Wealth and domestic bliss, the art of photography, some of the most renowned French actors in modern cinema, everything measured and precise. The Big Picture has a polished veneer that touches almost every aspect of the film. As slick and professional as this is, it’s also something of a necessary ploy. When every strand of a story evokes a memory of some other story, artifice is possibly the best way to get by. In this case, there are so many referents that one could describe the film as Hitchcockian, regressive, or mass market. The ideas are so well-worn that it must be tactful to succeed in its replication.
Adapted from an American novel by Douglas Kennedy, director Eric Lartigau moved the plot from Connecticut to France and renamed the protagonist, but the story is universal and, fittingly, emotional and physical transience is its center. Paul Exben (Romaine Duris) is a partner in a law firm (which he shares with Catherine Deneuve, in a minor role) and a father of two with a house large enough for twelve. His life appears to be perfect and he seems in control, but he suspects his wife is having an affair. Before he can accuse her of infidelity, she leaves the manse with the kids in tow. Devastated, Paul confronts who he believes to be his wife’s paramour, and what begins as a tête-à-tête ends in a bludgeoning. With his wife away for a week, Paul has to devise a plan that will cover his egregious mistake.
Paul’s scheme is brilliant and devious, and to give away its intricacies would ruin a tightly coiled sequence that is the pinnacle of this excursion. I will say that disposing of a body always seems to be the most problematic element of a homicide, and Lartigau gives it the full treatment. Clever and cunning, Paul flees the country and rents a shack in the hills of Montenegro, assuming the identity of an itinerant photographer. He warily befriends a drunk (Niels Arestrup, the crime boss in A Prophet, as Bartholomé) who offers him a job as a photojournalist, and his presence in their secluded hamlet becomes more apparent. This second life is at once unfettered and constricting, and Duris handles the dramatic swings with confidence. His anxiety is erratic and palpable, and in his children he has reason to be conflicted about desertion. Coupled with deliberate pacing, the fine acting in The Big Picture upholds what is, from any other angle, a suspenseful beach read.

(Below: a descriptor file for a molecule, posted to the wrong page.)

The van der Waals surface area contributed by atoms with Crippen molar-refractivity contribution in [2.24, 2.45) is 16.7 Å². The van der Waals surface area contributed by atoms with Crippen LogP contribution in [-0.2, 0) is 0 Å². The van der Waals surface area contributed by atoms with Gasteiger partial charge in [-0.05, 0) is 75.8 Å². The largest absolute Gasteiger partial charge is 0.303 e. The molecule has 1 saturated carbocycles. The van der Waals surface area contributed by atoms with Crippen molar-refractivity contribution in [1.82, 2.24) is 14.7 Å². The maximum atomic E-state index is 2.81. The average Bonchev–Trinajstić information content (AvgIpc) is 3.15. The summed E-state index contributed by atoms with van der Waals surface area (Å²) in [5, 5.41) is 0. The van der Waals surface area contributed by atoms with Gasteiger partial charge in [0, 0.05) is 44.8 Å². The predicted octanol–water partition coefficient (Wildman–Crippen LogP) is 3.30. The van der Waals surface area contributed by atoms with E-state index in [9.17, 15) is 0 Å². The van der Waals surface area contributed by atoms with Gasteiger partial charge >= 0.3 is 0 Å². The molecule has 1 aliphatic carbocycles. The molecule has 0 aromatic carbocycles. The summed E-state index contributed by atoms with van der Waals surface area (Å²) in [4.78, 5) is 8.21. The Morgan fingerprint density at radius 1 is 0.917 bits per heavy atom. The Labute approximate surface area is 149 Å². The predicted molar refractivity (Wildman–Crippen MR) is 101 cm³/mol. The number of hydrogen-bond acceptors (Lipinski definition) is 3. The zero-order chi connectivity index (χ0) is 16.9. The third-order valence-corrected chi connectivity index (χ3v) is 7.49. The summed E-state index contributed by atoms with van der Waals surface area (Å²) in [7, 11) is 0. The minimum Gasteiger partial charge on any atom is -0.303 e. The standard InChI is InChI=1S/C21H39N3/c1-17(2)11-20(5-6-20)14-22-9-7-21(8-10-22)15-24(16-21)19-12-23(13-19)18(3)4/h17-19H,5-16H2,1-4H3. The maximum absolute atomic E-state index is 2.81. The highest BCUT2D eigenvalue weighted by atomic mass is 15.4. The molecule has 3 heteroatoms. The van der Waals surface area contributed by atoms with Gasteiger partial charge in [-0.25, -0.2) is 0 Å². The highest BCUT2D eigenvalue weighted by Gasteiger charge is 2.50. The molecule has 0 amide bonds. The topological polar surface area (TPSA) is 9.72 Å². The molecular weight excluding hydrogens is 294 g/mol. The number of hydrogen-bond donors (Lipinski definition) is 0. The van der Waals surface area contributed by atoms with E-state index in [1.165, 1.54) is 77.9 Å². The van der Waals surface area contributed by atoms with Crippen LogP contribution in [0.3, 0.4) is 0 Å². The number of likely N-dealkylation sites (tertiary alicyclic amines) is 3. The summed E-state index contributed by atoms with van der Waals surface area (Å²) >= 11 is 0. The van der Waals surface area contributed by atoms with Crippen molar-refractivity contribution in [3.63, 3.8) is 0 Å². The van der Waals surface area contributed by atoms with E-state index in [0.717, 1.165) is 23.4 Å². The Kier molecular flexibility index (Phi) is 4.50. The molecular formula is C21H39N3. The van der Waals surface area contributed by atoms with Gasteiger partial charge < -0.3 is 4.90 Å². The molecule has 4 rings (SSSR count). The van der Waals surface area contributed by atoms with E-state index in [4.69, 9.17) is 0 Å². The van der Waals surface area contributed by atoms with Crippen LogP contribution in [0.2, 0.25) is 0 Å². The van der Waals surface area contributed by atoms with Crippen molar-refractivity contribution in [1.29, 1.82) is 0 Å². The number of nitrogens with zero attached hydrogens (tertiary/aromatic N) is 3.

For the most part, double lives serve as fascinating, if derivative, plot devices. The Big Picture doesn’t transcend its construct — in fact, it fits squarely into the genre. But it goes beyond facile entertainment by exploring the demonstrative vicissitude of its protagonist with conviction. It’s a satisfying thrill ride, though some may balk at its conclusion. I, for one, walked away relatively content.